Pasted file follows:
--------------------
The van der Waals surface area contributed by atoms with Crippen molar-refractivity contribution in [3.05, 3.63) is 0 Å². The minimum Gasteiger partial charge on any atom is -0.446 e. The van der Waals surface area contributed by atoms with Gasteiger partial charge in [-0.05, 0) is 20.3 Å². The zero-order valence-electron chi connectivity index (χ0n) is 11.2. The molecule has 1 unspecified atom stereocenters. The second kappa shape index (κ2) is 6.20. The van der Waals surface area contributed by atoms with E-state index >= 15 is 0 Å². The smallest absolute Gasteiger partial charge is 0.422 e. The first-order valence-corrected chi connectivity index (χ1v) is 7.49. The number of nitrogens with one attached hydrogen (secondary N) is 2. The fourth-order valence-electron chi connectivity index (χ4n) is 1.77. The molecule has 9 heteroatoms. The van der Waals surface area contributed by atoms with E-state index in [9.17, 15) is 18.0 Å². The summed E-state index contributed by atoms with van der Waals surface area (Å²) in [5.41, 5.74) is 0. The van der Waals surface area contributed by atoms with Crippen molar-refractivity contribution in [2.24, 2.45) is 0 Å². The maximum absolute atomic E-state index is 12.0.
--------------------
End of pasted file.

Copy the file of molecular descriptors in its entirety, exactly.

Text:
The van der Waals surface area contributed by atoms with Crippen molar-refractivity contribution in [3.05, 3.63) is 0 Å². The minimum Gasteiger partial charge on any atom is -0.446 e. The van der Waals surface area contributed by atoms with Gasteiger partial charge in [-0.05, 0) is 20.3 Å². The zero-order valence-electron chi connectivity index (χ0n) is 11.2. The molecule has 1 unspecified atom stereocenters. The second kappa shape index (κ2) is 6.20. The van der Waals surface area contributed by atoms with E-state index >= 15 is 0 Å². The smallest absolute Gasteiger partial charge is 0.422 e. The first-order valence-corrected chi connectivity index (χ1v) is 7.49. The number of nitrogens with one attached hydrogen (secondary N) is 2. The fourth-order valence-electron chi connectivity index (χ4n) is 1.77. The molecule has 9 heteroatoms. The van der Waals surface area contributed by atoms with E-state index in [9.17, 15) is 18.0 Å². The summed E-state index contributed by atoms with van der Waals surface area (Å²) in [5.41, 5.74) is 0. The van der Waals surface area contributed by atoms with Crippen molar-refractivity contribution in [2.24, 2.45) is 0 Å². The maximum absolute atomic E-state index is 12.0.